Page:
Semantic Elements

The so-called semantic elements were introduced to reflect important distinctions in the meaning of content. Few of these elements have any impact whatsoever on the content's appearance, but using them helps browsers, screen-readers, and other tools understand the content they contain.

Not to be confused with head or headings (h1, h2, etc.), the header element should be used to contain introductory content for a page or article. It might contain things such as the title, a tagline, authorship information, etcetera.

You may use more than one header per page. For instance, you may want a header for the page itself, and an additional header for an article contained on the page.

In spite of the name, there is no requirement that a header be at the top of the page or article.

The footer element should be used to contain content about the creator or creation of a page or article. It might contain things such as publication date, authorship information, links to related content, etcetera.

Similar to the header element, you may use more than one footer per page. For instance, you may want a footer for the page itself, and an additional header for an article contained on the page.

In spite of the name, there is no requirement that a footer be at the bottom of the page or article.

Main

The main element represents the primary content of a page. As such, it should only be used once per page. This is the defacto target for screen-reader users who wish to skip the sort of introductory content and navigation that might, for instance, be found in the header of a page.

A common pattern, though certainly not required, is for a site to have a common header on every page with things like a logo and the main nav, a unique main with the specific contents of each page, then a common footer on every page with things like copyright information or a company-specific navigation. I tend to think of this pattern as a sort of sandwich:

The header/main/footer pattern represented by a hamburger
A common pattern is for pages to have a header, then a main, then a footer.

Article

The article element signifies content that could stand alone as a document. A good way to think of it is to ask yourself if the content would make sense if you shared it with someone who didn't know what website it came from. Examples of content that might use an article element are articles (go figure), blog posts, reviews, essays, user-submitted comments, etcetera.

Because an article acts as an independent unit of content, it may contain most of the other semantic elements, such as header, footer, section, aside, and nav. It could also contain nested articles, such as when the article element is used for post comments.

To decide if an article is appropriate, ask yourself if the content would make sense completely on its own.

The article element should only be used for the full and actual content it represents. In other words, it should not be used for the links in a list of articles or posts.

Section

The section element is the most nonspecific of the semantic elements and represents a thematically-related section of a page, application, or article. It should be used only in instances where other semantic elements don’t make sense. Example uses might include, a chapter or subsection of an article or a distinct functional area of a page.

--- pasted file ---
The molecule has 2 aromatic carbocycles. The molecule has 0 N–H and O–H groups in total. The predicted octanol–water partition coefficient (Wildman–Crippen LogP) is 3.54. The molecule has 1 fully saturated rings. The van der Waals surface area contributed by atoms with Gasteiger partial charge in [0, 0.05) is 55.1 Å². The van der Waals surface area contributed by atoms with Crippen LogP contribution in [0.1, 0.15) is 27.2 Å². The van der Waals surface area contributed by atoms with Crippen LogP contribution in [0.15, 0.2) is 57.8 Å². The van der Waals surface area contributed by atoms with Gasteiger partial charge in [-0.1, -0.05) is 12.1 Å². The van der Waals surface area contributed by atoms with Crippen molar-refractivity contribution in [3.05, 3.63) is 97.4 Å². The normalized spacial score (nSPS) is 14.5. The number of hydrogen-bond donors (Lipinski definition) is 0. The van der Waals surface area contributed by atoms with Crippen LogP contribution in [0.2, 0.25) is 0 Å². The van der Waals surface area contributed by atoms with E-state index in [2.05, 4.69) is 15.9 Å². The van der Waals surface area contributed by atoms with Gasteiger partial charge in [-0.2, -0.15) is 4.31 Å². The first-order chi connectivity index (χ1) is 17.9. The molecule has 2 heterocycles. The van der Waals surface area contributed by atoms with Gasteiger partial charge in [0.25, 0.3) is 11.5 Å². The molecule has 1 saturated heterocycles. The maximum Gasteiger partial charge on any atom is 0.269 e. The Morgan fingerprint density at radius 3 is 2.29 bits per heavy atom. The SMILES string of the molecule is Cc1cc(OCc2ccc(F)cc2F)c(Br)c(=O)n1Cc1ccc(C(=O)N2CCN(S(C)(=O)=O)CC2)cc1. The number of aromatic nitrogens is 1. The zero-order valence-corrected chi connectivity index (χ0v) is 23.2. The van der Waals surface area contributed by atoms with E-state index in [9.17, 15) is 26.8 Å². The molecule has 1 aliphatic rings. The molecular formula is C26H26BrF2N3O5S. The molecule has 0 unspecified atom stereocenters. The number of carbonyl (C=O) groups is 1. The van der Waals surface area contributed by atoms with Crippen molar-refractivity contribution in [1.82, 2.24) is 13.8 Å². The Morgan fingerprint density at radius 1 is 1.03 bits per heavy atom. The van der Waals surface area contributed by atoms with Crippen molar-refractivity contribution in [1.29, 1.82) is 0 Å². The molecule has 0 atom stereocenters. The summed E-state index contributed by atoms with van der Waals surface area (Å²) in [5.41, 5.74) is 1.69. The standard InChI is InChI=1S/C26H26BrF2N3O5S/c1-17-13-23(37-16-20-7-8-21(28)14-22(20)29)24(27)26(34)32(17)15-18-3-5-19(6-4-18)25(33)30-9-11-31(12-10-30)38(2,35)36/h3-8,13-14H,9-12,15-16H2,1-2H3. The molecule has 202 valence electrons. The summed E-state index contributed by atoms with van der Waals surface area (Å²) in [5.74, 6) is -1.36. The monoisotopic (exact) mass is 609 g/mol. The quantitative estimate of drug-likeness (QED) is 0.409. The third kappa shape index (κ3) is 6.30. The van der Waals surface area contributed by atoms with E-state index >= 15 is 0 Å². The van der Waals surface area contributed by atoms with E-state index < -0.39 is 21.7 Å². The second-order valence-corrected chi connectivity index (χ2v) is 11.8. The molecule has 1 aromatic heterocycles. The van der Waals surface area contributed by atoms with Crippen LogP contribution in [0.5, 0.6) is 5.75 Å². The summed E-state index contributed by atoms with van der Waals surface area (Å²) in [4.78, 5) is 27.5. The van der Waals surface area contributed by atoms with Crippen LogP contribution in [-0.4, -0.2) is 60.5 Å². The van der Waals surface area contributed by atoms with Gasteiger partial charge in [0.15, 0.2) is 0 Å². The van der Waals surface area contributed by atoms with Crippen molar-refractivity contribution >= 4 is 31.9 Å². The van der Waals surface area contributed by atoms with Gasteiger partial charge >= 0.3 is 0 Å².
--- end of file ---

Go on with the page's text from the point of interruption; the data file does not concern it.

The section element should always have a natural heading demarcating its content.

If you simply want a container for styling or scripting purposes, a div should be used instead.

Aside

The aside element should contain secondary or related content to a page or article. If used in an article, the content should be related to the article, such as a list of related terms or a timeline. On a page as a whole, it might include a blogroll, advertising, etcetera.

You can think of the aside element as containing bonus content; something extra, but not required for understanding.

The nav element is relatively straightforward and should be used for sets of links that represent major navigation for a site or page. Examples might include primary site navigation, pagination links, a table of contents, or breadcrumb navigation.

nav is not typically used for lists or articles or posts.

Figure & Figcaption

The figure element is used to contain a useful image, illustration, diagram, code snippet, et cetera, that helps to explain the content in the text.

You might think of figure as a way of saying "for example...."

It is important to remember figure should not be used for purely decorative or supplemental images or content. A great example would be a chart illustrating data that is referenced in a post or an image that shows key information. Things like banner images or incidental images should not use figure.

It is important to note the difference between figure and aside. If the content is more generally related and not especially helpful to understanding, use aside. If the content is essential but its position in the flow of content isn’t important, use figure.

It's okay to have a figure without a figcaption, but every figcaption should be inside a figure.

The figcaption element can be used for a caption or legend within a figure. It is not required for every figure to contain a figcaption. The figcaption may come before or after the primary content of a figure. Only one figcaption may be used per figure.

Video Lesson

The following video demo is fully interactive. You can pause at any time to directly edit the code, and resume playback to restore to where you left off.

Practice Exercise